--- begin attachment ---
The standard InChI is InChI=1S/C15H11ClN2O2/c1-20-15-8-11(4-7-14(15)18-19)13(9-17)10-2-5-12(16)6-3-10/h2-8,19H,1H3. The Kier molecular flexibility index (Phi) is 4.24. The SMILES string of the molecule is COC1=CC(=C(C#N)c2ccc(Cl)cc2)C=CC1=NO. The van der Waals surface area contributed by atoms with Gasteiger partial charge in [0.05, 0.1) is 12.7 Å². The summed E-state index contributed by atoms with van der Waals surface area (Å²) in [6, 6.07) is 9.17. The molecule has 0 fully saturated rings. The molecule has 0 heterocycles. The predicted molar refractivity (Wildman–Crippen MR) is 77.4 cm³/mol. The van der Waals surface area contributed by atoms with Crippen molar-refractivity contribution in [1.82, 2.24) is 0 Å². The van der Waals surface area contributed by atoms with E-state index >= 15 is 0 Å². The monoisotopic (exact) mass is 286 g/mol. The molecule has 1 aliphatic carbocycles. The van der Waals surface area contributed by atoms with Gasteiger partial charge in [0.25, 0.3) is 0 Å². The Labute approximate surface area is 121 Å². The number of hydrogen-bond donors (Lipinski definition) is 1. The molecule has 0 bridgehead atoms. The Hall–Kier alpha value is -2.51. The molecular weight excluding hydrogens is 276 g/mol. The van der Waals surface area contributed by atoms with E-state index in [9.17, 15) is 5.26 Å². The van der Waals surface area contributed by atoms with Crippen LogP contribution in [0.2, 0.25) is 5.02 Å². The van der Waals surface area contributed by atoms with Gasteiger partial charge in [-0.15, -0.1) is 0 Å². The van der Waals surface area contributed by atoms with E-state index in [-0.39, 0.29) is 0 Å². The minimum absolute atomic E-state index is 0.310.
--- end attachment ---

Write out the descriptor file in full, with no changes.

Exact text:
The standard InChI is InChI=1S/C15H11ClN2O2/c1-20-15-8-11(4-7-14(15)18-19)13(9-17)10-2-5-12(16)6-3-10/h2-8,19H,1H3. The Kier molecular flexibility index (Phi) is 4.24. The SMILES string of the molecule is COC1=CC(=C(C#N)c2ccc(Cl)cc2)C=CC1=NO. The van der Waals surface area contributed by atoms with Gasteiger partial charge in [0.05, 0.1) is 12.7 Å². The summed E-state index contributed by atoms with van der Waals surface area (Å²) in [6, 6.07) is 9.17. The molecule has 0 fully saturated rings. The molecule has 0 heterocycles. The predicted molar refractivity (Wildman–Crippen MR) is 77.4 cm³/mol. The van der Waals surface area contributed by atoms with Crippen molar-refractivity contribution in [1.82, 2.24) is 0 Å². The van der Waals surface area contributed by atoms with E-state index >= 15 is 0 Å². The monoisotopic (exact) mass is 286 g/mol. The molecule has 1 aliphatic carbocycles. The van der Waals surface area contributed by atoms with Gasteiger partial charge in [0.25, 0.3) is 0 Å². The Labute approximate surface area is 121 Å². The number of hydrogen-bond donors (Lipinski definition) is 1. The molecule has 0 bridgehead atoms. The Hall–Kier alpha value is -2.51. The molecular weight excluding hydrogens is 276 g/mol. The van der Waals surface area contributed by atoms with E-state index in [9.17, 15) is 5.26 Å². The van der Waals surface area contributed by atoms with Crippen LogP contribution in [0.2, 0.25) is 5.02 Å². The van der Waals surface area contributed by atoms with Gasteiger partial charge in [-0.15, -0.1) is 0 Å². The van der Waals surface area contributed by atoms with E-state index in [-0.39, 0.29) is 0 Å². The minimum absolute atomic E-state index is 0.310.